“Our detection with James Webb’s MIRI and NIRSpec spectrometers of strong ionized argon and sulphur emission lines from the very center of the nebula that surrounds Supernova 1987A is direct evidence of the presence of a central source of ionizing radiation. Our data can only be fitted with a neutron star as the power source of that ionizing radiation,” says study co-author Mike Barlow, professor of physics and astronomy at UCL, in a media release.

Researchers propose two scenarios for the source of this ionizing radiation: it could be emitted from the surface of a hot neutron star, which has cooled from billions of degrees at formation to about a million degrees, or from a pulsar wind nebula created by a rapidly spinning neutron star.

Supernova 1987A has been the subject of intense study since its explosion was first observed in 1987. It was the closest supernova event since Johannes Kepler observed one in 1604 and remains the most well-documented supernova to date. The detection of neutrinos from the event was particularly significant, providing direct evidence of the processes occurring at the core of a collapsing star. Yet, the fate of the neutron star formed during this cataclysmic event remained elusive until now.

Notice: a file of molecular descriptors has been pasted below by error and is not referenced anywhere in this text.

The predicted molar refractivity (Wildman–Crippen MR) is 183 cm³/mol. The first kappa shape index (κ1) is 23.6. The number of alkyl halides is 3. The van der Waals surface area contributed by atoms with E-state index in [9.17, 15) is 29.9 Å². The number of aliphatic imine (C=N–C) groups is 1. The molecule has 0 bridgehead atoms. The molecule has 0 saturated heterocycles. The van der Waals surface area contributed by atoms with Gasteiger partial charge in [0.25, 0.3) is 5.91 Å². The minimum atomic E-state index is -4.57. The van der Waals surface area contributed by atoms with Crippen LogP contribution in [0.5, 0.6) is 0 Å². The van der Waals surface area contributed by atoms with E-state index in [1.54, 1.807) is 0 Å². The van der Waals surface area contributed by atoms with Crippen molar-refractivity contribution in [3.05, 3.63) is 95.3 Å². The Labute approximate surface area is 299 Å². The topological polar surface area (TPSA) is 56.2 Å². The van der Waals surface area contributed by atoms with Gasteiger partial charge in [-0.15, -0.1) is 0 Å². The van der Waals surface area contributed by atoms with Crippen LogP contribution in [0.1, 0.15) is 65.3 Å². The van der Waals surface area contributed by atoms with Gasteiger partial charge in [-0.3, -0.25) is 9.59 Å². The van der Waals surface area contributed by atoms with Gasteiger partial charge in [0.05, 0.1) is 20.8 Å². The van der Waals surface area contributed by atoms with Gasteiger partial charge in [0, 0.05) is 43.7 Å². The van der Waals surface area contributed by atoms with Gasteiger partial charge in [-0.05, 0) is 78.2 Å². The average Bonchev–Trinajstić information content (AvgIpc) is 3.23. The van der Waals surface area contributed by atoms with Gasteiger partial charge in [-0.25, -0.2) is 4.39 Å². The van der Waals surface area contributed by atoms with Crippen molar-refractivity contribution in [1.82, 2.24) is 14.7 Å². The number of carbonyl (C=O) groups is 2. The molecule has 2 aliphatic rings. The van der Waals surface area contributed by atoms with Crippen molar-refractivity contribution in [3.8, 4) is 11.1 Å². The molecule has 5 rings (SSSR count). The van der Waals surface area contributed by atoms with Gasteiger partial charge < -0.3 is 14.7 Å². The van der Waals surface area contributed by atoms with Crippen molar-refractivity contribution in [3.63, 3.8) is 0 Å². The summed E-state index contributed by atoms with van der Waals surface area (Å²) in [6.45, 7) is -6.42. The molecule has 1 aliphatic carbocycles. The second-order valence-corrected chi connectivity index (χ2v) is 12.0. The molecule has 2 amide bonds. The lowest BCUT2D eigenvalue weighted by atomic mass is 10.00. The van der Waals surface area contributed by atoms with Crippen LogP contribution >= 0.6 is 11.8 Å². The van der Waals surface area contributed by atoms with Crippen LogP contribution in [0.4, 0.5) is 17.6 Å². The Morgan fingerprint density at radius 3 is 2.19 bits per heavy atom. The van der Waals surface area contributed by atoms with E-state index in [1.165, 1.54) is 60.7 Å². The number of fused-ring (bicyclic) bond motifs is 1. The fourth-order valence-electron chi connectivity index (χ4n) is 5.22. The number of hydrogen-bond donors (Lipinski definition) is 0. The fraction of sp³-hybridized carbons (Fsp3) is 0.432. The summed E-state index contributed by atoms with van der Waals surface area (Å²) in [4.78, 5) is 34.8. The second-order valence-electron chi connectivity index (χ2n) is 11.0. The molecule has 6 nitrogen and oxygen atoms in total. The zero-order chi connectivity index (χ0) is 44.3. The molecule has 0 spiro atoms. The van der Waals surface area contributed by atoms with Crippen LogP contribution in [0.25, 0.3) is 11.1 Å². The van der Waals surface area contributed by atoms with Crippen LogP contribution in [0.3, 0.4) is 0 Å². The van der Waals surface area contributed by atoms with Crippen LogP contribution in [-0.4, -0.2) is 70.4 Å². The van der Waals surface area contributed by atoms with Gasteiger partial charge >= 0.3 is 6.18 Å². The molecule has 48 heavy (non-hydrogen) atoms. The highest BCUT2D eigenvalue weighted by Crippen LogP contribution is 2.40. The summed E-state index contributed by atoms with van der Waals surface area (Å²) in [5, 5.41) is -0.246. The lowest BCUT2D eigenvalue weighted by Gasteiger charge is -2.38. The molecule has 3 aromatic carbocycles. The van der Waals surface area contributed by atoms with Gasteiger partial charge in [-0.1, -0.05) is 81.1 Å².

This artist's impression shows a highly unusual star that is destined to become one of the most magnetic objects in the Universe: a variant of a neutron star known as a magnetar.
This artist’s impression shows a highly unusual star that is destined to become one of the most magnetic objects in the Universe: a variant of a neutron star known as a magnetar. This finding marks the discovery of a new type of astronomical object — a massive magnetic helium star — and sheds light on the origin of magnetars. In a few million years, HD 45166 will explode as a very bright, but not particularly energetic, supernova. During this explosion, its core will contract, trapping and concentrating the star’s already daunting magnetic field lines. The result will be a neutron star with a magnetic field far greater than its progenitor. (Credit: NOIRLab/AURA/NSF/P. Marenfeld/M. Zamani)

“This supernova keeps offering us surprises,” notes study co-author Josefin Larsson, professor at the Royal Institute of Technology in Sweden. “Nobody had predicted that the compact object would be detected through a super strong emission line from argon, so it’s kind of amusing that that’s how we found it in the JWST.”

The James Webb Space Telescope, with its advanced instruments, has provided the necessary tools to peer into the heart of Supernova 1987A, cutting through the dust and revealing the secrets within. The discovery of ionized atoms near the center of the explosion, a unique signature predicted for a newly created neutron star, has finally offered conclusive evidence of the neutron star’s existence.

The study is published in the journal Science.

About Matt Higgins

Matt Higgins worked in national and local news for 15 years. He started out as an overnight production assistant at Fox News Radio in 2007 and ended in 2021 as the Digital Managing Editor at CBS Philadelphia. Following his news career, he spent one year in the automotive industry as a Digital Platforms Content Specialist contractor with Subaru of America and is currently a freelance writer and editor for StudyFinds. Matt believes in facts, science and Philadelphia sports teams crushing his soul.